Correction to This Article
In the Aug. 9 Travel section, a Coming and Going item on passport requirements for cruises in the Western Hemisphere incorrectly said that passengers must carry an original birth certificate. A copy is adequate.

Coming and Going: Cruising Without a Passport; $1 Bus Fares

Sunday, August 9, 2009


Passport Free

The news about passport requirements that took effect June 1 for U.S. citizens traveling in the Western Hemisphere overlooked a major exception: On cruises that leave from a U.S. port and return to the same port after visiting certain countries in the hemisphere, you don't need a passport to reenter the United States.

"This exemption's definitely a bit of a travel secret," said Carolyn Spencer Brown, editor in chief of Cruise Critic, an online travel service. In fact, the State Department doesn't mention the exception on its Web page about travel by land and sea in the Western Hemisphere. (Passports were already required to fly into any foreign nation; there are no exceptions to that rule.)

But it's a fact: A birth certificate and government-issued photo identification, such as a driver's license, will suffice for U.S. citizens cruising to Canada, Mexico, Bermuda or the Caribbean as long as the cruise departs from and returns to the same U.S. port. See, a Web site maintained by U.S. Customs and Border Protection.

If you elect to cruise without a passport, be sure that the birth certificate you carry is a real, state-issued certificate and not a copy or a souvenir handed out by the hospital. The genuine article has a raised seal stamped into the paper.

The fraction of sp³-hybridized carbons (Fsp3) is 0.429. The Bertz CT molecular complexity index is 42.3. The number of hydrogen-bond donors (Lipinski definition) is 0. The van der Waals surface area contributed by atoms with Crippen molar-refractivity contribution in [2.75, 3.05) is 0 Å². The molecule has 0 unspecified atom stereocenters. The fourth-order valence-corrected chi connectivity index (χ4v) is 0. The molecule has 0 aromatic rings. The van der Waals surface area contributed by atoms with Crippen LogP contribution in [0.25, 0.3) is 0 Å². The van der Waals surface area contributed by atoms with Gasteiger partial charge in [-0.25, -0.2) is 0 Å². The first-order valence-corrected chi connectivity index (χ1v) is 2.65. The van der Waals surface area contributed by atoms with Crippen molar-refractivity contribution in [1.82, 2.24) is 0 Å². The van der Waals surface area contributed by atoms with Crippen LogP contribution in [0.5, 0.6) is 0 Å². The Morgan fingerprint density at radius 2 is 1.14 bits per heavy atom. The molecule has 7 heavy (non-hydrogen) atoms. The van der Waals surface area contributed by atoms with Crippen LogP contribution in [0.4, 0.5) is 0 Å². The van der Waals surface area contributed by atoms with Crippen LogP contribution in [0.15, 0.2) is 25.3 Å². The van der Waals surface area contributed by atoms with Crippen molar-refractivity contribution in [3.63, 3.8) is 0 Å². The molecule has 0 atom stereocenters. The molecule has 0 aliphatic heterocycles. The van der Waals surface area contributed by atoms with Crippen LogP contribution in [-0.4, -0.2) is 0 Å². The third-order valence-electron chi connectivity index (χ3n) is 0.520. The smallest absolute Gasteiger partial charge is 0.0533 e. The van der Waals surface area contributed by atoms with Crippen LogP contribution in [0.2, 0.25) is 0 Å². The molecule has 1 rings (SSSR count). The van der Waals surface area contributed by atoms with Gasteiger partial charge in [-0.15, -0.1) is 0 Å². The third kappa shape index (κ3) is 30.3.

"Travelers have to make sure they really pay attention to that detail, because if the ID's not acceptable, they're out of a cruise and will not get a refund," Spencer Brown warned.

And if a cruising traveler has a driver's license with a name that doesn't match the birth certificate? "No problem; it happens all the time," said Carnival Cruise spokeswoman Jennifer de la Cruz. However, it would be "prudent for a traveler to also carry a copy of the official document that generated a name change," said State Department spokesman Cyril Ferenchak in an e-mail. "In most cases, this would probably be a marriage certificate."

CoGo, personally, would rustle up a marriage certificate and bring it along, just in case. Experience suggests that new rules sometimes confuse the people charged with enforcing them, and it's better to be safe than sorry.

Also remember that if you're on a cruise and suddenly need to fly home, you'll face a big hassle if you don't have a passport.

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Reporting: Cindy Loose, Andrea Sachs

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